Third and last, a hero makes his first battle. He must lead the first charge into battle, and must be at the head of the charge. This final act tests his faith, courage, and valor. If he survives the charge, he must return with the head of the first foe vanquished by his hand, as a hero. An engraver will take the head, and inscribe its personage into a slab of marble. This sculpture is then given into the hero's possession, and he must keep it in his possession for the rest of his life, to remind him of his own mortality, and to give honor to the vanquished. At the hero's death, the marble slab is placed upon his pyre as it burns, and is then recovered and placed before his grave. Only after a hero's death in combat has he proven his true commitment, and is revered as a true hero of the path.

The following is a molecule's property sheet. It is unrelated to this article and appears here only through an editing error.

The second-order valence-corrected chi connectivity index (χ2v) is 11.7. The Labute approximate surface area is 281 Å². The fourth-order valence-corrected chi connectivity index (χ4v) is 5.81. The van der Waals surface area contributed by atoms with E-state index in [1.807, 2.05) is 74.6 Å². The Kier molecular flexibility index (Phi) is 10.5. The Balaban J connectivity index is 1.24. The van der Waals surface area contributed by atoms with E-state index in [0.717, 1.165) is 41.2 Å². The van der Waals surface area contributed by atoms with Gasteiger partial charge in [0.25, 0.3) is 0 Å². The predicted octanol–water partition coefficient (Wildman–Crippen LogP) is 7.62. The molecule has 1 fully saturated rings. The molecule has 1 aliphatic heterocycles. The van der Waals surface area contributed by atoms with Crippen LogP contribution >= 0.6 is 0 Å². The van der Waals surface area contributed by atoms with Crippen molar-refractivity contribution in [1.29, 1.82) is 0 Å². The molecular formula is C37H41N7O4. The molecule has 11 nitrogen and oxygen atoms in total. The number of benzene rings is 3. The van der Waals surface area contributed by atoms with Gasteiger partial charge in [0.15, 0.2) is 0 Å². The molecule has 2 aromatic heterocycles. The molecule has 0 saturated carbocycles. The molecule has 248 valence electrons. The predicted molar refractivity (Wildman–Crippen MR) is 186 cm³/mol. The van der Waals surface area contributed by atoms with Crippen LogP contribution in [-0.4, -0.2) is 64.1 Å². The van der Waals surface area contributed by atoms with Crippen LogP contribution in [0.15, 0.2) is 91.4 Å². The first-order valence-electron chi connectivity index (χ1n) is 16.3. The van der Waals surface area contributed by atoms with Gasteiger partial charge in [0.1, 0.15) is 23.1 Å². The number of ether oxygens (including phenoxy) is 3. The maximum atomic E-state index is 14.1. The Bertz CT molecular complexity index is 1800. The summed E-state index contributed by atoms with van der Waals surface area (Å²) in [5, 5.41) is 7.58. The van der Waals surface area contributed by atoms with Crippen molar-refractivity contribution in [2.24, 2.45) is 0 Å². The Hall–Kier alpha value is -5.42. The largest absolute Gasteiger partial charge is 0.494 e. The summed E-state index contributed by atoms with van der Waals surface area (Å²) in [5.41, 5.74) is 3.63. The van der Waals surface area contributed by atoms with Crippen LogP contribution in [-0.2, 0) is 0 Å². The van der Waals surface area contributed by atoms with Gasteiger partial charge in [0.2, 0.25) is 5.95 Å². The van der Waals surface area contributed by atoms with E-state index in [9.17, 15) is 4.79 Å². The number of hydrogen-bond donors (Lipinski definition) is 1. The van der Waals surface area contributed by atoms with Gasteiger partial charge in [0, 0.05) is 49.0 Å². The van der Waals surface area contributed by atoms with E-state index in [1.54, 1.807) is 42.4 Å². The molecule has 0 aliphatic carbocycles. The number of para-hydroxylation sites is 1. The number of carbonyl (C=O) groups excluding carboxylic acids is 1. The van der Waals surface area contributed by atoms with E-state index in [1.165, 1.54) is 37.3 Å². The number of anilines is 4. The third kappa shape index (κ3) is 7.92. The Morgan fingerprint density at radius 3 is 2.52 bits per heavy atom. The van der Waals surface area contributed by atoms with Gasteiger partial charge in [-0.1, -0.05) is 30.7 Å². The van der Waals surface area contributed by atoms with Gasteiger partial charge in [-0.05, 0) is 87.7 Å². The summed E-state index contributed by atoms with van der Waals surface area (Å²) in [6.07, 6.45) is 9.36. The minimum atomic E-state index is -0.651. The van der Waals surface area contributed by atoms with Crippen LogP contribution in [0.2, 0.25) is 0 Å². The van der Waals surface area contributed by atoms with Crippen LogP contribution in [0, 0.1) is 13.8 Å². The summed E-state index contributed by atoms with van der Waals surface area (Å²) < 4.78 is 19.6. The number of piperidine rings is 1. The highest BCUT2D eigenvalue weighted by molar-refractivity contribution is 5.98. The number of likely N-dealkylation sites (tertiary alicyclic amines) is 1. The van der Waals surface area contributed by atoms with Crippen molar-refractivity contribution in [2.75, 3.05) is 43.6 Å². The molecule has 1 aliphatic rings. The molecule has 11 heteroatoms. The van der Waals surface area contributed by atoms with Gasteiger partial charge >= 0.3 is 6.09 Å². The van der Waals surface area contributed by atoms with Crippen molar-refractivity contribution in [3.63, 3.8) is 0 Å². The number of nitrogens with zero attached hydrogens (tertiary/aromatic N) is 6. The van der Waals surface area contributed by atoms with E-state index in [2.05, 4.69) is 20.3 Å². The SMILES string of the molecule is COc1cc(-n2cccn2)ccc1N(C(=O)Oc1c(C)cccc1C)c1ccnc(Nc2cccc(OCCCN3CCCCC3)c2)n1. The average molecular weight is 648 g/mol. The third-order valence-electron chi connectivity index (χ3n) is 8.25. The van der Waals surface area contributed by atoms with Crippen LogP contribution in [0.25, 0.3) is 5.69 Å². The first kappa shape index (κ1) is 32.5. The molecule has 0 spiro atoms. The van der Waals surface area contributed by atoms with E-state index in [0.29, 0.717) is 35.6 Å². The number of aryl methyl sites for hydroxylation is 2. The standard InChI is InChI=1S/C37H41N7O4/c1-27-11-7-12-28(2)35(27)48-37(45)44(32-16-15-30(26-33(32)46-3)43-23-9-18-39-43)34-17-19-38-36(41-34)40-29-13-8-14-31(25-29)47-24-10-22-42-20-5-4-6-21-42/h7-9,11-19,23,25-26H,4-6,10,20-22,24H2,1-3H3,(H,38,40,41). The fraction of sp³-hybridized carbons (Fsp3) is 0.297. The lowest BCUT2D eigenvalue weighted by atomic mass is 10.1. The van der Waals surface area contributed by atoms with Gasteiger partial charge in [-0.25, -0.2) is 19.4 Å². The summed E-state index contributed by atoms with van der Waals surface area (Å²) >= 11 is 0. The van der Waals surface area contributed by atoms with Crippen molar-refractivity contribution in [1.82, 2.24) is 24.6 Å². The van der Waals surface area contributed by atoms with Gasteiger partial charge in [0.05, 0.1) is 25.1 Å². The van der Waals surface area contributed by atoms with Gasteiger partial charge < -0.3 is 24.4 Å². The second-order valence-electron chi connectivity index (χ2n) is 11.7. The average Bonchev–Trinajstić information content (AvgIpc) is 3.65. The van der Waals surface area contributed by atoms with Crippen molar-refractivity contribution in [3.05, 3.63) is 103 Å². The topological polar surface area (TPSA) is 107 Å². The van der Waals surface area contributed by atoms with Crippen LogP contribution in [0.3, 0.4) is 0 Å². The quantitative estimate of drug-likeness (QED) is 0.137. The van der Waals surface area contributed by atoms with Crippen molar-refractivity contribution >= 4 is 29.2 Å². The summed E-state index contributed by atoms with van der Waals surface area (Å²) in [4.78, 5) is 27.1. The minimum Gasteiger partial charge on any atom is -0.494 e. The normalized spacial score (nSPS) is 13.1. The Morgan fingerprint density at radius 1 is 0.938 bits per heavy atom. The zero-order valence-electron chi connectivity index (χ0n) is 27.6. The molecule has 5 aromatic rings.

Rituals for marriage; birth and birthday celebrations; pre-battle preparations; post-battle affairs; recognition of when a child becomes an adolescent; recognition of when an adolescent becomes an adult; recognition of when an adult becomes an elder; spring festivals welcoming the new year; autumn festivals welcoming the harvest; winter festivals to show our defiance of the dark; summer festivals to show our joy at life; oath-taking; fealty swearing (both by the vassal and liege); acceptance of lordships, Marshalships, Council positions, and especially Rulerships; taking up a new walk of life as Courtier, Priest, Warrior, Trader, Infiltrator, Hero, Cavalier, Diplomat, and Mentor; and the taking of a new region from the wild-lands.